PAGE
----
Renaissance of the Family Archive: The Personal Histories

Angelica Calderon, Shadé Laurie Freeland, et al

Angelica Calderon grandmother in New York, undisclosed date. 

United by our passion for archives and belief in the importance of individual family histories, we came together to write a unique essay that reflects each of our distinct relationships to archives. In "Renaissance of the Family Archive: Personal Histories" we explore the importance of family archives and why they should be preserved. Using our individual stories, we will expand on the larger significance of families, especially Black families upholding a “keeper” role of these memories for future generations. We hope to remember the importance of the family archive and the significance of one’s legacy and the possibilities of its forms. We aim to expand our archives as it has opened up not only healing doorways but also artistic ones. In doing so, we seek to mobilize the creation of institutions aimed at immortalizing Black history, Black art, and the Black experience.  


Angelica Calderon, “Expanding the Intimate Histories of Us”  

Throughout the last decade within the growing digital space, generations of those from the African Diaspora have gravitated toward proclaiming their ancestral legacy. For example, Instagram profiles with a devotion to archiving such as evoke the significance of preservation and the feeling of nostalgia. This sentimental longing becomes useful regarding thinking about legacy and keeping someone or a moment in time. Information is found and conversations are formed after a memory is collected.  

Witnessing a person and continuing on their narrative with a shutter-release button builds a collective memory with one’s kin. Through family albums, we and our loved ones develop an inherited imagination of the stories we try to collect so we won’t forget each other, especially those who are deceased. Marginalized communities are overwhelmingly reminded of the precarity of our lives, and this can be brought up when archiving. Through archiving, we are taking on the ancestral commitment to live and to remember on behalf of others.  

Family albums have been a constant in my life for processing grief and using the archive within my artistic practice. It taught me to observe not only from the self but also how to continue my familial “sightseeing.” Family albums, or lack thereof, reflect the times, the people who tend to them, and those who document them. With the acceleration of the digital age—where is the physical family album located? When an elder passes, who takes on the role of archivist? Daonne Huff, Director of Public Programs and Community Engagement at the Studio Museum, echoed an insight on the navigation of one’s community by asking How can I be an extension of … and provoking us to continue that statement with what best fits for us. How can I be an extension of my family archive in this case? What are the possibilities of myself, my family, our faces, our phases within a photo album, and the outside, even when we cross over? How do we show a love that withstands the afterlife? What are the possible forms of the family archive?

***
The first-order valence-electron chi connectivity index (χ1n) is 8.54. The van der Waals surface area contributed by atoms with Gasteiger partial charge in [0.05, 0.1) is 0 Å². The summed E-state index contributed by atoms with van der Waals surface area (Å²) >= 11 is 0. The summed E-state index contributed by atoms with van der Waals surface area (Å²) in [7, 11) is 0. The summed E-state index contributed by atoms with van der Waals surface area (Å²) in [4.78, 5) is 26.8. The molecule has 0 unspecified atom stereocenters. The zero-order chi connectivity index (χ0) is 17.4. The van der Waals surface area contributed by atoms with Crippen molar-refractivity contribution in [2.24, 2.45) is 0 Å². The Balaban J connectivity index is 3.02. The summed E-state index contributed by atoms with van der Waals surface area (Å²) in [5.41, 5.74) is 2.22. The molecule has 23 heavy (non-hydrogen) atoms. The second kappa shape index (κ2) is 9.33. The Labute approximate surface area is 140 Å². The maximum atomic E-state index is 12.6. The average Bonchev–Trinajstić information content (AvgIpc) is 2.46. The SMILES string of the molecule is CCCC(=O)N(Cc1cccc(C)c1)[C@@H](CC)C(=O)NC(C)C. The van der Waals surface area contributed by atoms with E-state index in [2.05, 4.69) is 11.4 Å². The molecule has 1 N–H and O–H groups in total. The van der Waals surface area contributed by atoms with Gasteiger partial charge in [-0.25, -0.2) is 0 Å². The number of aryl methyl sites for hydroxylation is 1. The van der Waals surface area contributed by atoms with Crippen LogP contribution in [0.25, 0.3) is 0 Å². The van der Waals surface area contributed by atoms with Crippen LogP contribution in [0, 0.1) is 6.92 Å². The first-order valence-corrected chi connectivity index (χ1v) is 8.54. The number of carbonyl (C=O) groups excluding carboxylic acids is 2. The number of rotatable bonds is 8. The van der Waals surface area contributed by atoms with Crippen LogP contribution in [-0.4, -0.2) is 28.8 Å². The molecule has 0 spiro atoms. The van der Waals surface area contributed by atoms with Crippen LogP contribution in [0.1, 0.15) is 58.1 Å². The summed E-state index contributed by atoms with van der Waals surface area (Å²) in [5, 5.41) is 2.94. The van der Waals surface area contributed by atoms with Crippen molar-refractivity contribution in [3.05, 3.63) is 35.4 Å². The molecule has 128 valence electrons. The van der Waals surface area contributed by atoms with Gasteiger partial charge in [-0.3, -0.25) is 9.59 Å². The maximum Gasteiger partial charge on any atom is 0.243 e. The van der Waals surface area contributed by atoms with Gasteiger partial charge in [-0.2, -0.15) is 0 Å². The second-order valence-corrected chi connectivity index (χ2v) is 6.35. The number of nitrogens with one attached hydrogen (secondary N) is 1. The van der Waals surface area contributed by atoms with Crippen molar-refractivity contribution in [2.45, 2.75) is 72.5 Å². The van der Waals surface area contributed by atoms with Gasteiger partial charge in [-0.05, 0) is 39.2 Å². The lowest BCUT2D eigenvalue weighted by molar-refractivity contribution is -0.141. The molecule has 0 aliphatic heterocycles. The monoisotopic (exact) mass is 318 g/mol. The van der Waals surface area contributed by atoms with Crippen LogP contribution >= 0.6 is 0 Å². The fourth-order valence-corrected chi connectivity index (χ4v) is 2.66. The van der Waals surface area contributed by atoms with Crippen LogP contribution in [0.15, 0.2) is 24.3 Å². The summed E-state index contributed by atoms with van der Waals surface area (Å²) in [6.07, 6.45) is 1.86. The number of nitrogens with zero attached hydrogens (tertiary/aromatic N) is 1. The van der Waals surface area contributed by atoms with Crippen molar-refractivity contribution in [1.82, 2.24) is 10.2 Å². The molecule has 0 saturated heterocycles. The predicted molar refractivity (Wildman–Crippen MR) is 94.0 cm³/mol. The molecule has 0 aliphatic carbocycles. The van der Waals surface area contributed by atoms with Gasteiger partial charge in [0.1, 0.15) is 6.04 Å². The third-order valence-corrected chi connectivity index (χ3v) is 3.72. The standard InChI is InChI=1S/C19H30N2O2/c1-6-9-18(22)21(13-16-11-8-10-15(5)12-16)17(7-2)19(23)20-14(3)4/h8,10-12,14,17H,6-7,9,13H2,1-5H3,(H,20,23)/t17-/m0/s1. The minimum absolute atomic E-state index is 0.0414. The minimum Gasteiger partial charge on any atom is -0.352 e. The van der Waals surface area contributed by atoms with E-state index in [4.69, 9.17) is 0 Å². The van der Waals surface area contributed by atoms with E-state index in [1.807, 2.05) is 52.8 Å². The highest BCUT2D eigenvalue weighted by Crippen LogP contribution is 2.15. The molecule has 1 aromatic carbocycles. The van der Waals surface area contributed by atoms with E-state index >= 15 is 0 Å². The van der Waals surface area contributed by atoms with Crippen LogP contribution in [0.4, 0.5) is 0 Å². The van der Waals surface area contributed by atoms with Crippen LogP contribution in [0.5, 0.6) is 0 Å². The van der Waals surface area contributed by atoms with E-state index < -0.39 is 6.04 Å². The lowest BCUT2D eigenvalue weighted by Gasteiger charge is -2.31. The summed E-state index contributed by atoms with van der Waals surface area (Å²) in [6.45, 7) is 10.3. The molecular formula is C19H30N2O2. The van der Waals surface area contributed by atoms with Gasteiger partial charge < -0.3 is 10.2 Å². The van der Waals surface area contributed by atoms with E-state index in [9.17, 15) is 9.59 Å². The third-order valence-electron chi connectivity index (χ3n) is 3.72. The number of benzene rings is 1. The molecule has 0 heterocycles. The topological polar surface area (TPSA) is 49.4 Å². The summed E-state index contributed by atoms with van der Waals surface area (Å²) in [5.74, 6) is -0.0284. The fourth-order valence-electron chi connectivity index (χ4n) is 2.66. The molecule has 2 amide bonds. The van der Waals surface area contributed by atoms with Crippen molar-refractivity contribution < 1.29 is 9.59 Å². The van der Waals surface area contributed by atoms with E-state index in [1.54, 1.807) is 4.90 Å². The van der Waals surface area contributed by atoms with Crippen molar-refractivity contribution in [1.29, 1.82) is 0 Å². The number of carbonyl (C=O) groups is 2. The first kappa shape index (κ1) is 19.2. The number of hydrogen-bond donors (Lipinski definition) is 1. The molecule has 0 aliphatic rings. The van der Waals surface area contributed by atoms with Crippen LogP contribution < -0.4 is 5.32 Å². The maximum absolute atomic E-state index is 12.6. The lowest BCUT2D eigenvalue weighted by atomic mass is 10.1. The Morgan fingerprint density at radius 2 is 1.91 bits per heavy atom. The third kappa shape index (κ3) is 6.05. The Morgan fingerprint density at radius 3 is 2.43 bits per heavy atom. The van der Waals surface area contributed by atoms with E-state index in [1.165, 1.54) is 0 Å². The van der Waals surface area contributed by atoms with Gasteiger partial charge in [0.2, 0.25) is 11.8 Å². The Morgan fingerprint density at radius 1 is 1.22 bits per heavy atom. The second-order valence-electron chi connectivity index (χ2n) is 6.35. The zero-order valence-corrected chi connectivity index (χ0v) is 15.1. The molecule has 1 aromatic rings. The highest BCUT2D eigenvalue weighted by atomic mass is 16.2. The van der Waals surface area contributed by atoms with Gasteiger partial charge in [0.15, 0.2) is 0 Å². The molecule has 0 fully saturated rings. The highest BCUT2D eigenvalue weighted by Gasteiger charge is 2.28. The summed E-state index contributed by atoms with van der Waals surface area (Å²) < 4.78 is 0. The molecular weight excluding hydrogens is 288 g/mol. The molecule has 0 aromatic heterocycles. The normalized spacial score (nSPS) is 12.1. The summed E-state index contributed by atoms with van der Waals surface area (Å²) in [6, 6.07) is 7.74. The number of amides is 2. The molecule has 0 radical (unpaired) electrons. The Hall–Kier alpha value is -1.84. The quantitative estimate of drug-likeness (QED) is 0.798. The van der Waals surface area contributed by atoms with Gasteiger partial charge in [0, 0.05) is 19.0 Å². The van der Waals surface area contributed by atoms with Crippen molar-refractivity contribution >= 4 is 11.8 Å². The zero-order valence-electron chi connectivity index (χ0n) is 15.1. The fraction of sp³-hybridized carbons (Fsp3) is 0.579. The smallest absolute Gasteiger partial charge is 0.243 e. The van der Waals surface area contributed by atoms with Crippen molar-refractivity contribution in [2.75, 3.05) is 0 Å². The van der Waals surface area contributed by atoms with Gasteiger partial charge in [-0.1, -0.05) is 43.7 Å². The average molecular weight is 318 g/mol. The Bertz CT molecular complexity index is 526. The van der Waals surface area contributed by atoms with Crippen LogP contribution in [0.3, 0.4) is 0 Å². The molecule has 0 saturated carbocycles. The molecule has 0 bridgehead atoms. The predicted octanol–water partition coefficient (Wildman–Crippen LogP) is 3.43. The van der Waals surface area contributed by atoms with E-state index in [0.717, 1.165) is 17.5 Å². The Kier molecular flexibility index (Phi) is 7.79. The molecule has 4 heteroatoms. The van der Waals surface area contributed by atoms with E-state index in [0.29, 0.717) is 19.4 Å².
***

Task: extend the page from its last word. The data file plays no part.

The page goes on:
Noticing the shifts in my familial structure with a now mature outlook, I named myself the honorary “archivist” of my family. During a time of burnout and growing pains, I had an encounter with introspection. I found myself surrounded by family albums, experiencing a pause of tangible expansion; I felt the urgency as a descendant and artist to embrace more, to continue on. Delving into a transformation, as someone who not only holds many possibilities but ancestral data, was a practice that needed to be revisited and cared after. Having this realization, I reminisced about the times I have seen photos of my younger self. I realized my mother was a keeper of our memories (as photographs). Conversations were exchanged, and though I do not remember them, I will always feel the love. I intertwined these feelings with mediums that make me feel similarly, such as photography (to observe and archive), performance (reviving a memory through the body), and writing (to be read by my loved ones). With these tools and remembrance, I continue a familiar path, re-explored.  


Laila Annmarie Stevens: “I Am, We Are, Living Poetry” 

“Stevens Family Portrait - South Jamaica, Queens, New York” Photographer: Laila Annmarie Stevens ©2021 

The title “I Am, We Are, Living Poetry'' came to me during the Museum Professional Seminar at The Studio Museum in Harlem. During the seminar, we studied the tradition of mutual aid in the first years of the Studio Museum, where neighbors found sanctuary in the museum’s preservation of their loved one’s archives.1 This practice resonates with me because it evinces the passing on of histories rooted in community interaction and solace. The self-determination of creating, collecting, archiving, or gathering found materials for further intergenerational use, with or without intention, by past communities influences our present efforts because we are then encouraged to replicate this action for future kin. 

Image (left to right):  Black Women Writers at the Inauguration of Sister President Johnnetta B. Cole” 1988. Dr. Cole, Spelman's 7th president, was responsible for bringing Mari Evans to campus as a scholar-in-residence. Top Row: Louise Meriwether, Pinkie Gordon Lane, Johnnetta Cole and Paula Giddings. Middle Row: Pearl Cleage, Gwendolyn Brooks and Toni Cade Bambara. Bottom Row: Sonia Sanchez, Nikki Giovanni and Mari Evans. photo credit: Susan J. Ross. ©1988;